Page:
The fans play a huge a role in the success of the tournament.  I find the “Football is for the fans” nonsense you hear from the likes of Gary Neville a bit trite, but they had a big impact here.  There was panic stations for our first game when the ticket app went down, and of course it had to be the Flipper who it happened to.  Lucky it was not someone who tends to overreact!!!  And controversy around Rainbow flags and bucket hats being confiscated from spectators.  Fans were told you can enjoy yourself but you have to respect our culture, and this was an early issue which could have been avoided.

The Iran fans were prevented from wearing pro-woman shirts due to issues in their country which were well documented during the tournament.  Richie question got conned into thinking he had a selfie with Neymar.  Sadly for him though it was Fakemar.


Outside of the Wales games we saw 6 others, and got to experience games in 5 of the 8 stadiums.  Rather disappointingly Wales games were all in the same Stadium.  The desert Al Khor Tented Stadium was remarkable and the best thing about the England 0 USA 0 game (apart from the free tickets I suppose), but sadly we did not see a game at the Lussail Stadium, where Argentina deservedly won the final.  I say deservedly because I am an unapologetic Messi fan, and I was glad for his legacy he won.  I also chuckled at Ronaldo being benched as well.  A great player, but lots to dislike about him unlike Leo.  The game of the tournament for us was Serbia 3 Cameroon 3.  An unlikely contender for our best game but it was about as exciting as it got for us, and certainly more exciting than Spain 7 Costa Rica 0.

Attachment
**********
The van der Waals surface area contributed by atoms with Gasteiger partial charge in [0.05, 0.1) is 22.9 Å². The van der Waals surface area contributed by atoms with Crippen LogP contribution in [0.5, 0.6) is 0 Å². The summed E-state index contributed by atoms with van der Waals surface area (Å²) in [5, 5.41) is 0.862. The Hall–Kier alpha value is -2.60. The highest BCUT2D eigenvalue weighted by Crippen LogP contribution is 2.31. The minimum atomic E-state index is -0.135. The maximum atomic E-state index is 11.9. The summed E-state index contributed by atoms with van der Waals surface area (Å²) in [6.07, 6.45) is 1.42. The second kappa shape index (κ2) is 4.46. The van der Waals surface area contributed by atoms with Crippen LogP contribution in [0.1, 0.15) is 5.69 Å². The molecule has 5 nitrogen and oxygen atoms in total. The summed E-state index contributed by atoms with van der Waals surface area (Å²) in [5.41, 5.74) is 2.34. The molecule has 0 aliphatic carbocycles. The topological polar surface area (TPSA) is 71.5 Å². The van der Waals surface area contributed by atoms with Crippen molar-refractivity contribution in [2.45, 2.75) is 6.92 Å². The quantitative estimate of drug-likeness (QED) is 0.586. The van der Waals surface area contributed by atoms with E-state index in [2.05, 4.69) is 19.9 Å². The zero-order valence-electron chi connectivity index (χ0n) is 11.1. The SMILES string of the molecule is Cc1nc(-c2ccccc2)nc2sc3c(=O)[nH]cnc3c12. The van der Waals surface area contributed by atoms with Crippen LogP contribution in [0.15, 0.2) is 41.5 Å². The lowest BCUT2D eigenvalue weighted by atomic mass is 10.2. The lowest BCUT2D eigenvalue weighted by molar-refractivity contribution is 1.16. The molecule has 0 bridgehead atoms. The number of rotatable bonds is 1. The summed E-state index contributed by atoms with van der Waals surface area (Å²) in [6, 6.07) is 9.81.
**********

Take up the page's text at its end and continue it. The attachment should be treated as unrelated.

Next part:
The tournament ended in a fitting way for us on the field, getting outclassed by England, it summed the tournament up, a step too far for an aging squad.  One final bit of drama for me, when I got to the airport I was not on the flight list.   Wonky Dai sorted it out for me pretty quickly but it was a bit of last minute drama I could have one without.  And the change in temperature when we landed in Cardiff was a shock to the system.

I’ll close by just commenting on the tournaments’ legacy.  Qatar spent £200bn on the World Cup, no expense was too much for them in creating a positive impression.  When I look back I ask myself was it solely about sports-washing?  With the subsequent bid for the Mancs maybe it was.  Is it going to improve football in Qatar, the lives of everyone, especially the migrant workers.  I don’t think so, it just seemed to be an attempt to buy the game from greedy corrupt officials.  The experience was interesting, I glad I got to see us in a World Cup, but ultimately the conflict I experienced before the tournament was not sports-washed away.  I was left with a strong sense of “what was the point?”